Australia | Apr 24 2019
Brokers weigh up a subdued outlook for major banks ahead of interim reports in early May. Dividend reductions are considered highly probable, particularly at National Australia Bank.
-Rising credit losses should be monitored, Citi advises
-Trading income and banking fees likely to remain under pressure
-Modest dividend reductions could be forthcoming, particularly at NAB
By Eva Brocklehurst
Yields on banking stocks are in the sights of brokers, as interim results reporting nears and another major bank discloses further remediation costs. National Australia Bank ((NAB)) has advised it will review its dividend at the first half result, after reporting remediation-related charges of $525m after-tax for the first half. Of the charges, around 91% relate to the wealth business.
The three major banks, National Australia Bank, ANZ Bank ((ANZ)) and Westpac ((WBC)) will report interim results in early May. Macquarie Group ((MQG)) will also report FY19 results on May 3.
Credit Suisse believes the sector is exposed to earnings downgrades, amid lower asset growth and continued margin pressure. Moreover, asset quality will provide little in the way of protection from the headwinds.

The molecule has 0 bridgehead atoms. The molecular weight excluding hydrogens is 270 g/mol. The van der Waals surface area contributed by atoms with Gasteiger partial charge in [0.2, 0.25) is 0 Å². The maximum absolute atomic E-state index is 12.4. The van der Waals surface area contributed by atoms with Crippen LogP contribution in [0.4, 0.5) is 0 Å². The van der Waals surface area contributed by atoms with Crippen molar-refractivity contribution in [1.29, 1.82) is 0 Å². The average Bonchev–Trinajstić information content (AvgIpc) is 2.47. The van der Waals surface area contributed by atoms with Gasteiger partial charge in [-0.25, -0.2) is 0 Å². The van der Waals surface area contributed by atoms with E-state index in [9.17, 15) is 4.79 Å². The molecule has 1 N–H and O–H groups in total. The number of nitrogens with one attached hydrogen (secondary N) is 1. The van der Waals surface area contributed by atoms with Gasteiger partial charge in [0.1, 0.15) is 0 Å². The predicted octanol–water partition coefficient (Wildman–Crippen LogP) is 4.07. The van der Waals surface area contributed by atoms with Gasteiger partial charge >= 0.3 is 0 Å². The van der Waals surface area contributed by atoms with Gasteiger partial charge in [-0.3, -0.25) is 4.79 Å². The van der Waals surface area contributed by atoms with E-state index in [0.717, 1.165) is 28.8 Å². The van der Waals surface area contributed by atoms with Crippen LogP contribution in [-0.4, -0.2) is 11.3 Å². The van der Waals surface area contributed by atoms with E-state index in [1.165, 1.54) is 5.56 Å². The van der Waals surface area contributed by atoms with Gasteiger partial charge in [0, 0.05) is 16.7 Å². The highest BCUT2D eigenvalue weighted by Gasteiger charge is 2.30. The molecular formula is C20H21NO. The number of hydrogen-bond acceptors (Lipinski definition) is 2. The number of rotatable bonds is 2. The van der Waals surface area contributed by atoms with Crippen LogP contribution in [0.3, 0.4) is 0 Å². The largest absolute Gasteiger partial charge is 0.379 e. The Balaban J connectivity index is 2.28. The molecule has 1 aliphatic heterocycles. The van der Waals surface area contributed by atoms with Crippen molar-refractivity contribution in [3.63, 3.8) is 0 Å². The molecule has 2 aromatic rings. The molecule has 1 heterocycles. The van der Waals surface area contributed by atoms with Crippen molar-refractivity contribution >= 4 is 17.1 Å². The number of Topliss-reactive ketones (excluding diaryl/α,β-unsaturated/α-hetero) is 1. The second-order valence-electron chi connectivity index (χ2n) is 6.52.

JPMorgan expects the results to be messy, because of significant remediation costs, while net interest margins should reflect ongoing competition for mortgages. National Australia Bank is expected to show the best cash profit growth while ANZ Bank is likely to lag.
Benign asset quality trends are expected and capital positions remain solid, as major banks all should be above the 10.5% CET1 ratio. Still, the broker suspects further capital management plans are likely to be tempered by the proposed capital rules outlined by the Reserve Bank of New Zealand.
Concerns were raised about the stance of the RBNZ and its proposed new capital rules, but these concerns have now softened as has the potential for adverse capital or a dividend event, Citi suggests.
Credit Suisse expects ANZ Bank to provide a disappointing first half result, with a subdued balance sheet and continued margin pressure. The banks are expected to improve their expense verification while mortgage re-pricing should allow net interest margins to recover, although this may be competed away or affected by mix and switching.
Meanwhile, trading income and banking fees are likely to remain under pressure. Alarm bells will ring for the broker if there is any weakness in the upcoming first half reports in terms of mortgages and the automotive, small-medium enterprise (SME) and consumer segments.
For Macquarie Group, Credit Suisse believes it will be about maiden guidance for FY20 from the new CEO. A conservative statement is considered the likely starting point and key to this will be the proportion of performance fees from recent transactions that appear in FY19 or FY20.
Dividend forecasts are starting to diverge and Citi notes an increasing propensity to cuts to dividend forecasts in outer years on the basis of tight capital positions, remediation costs and potential macro concerns across the sector.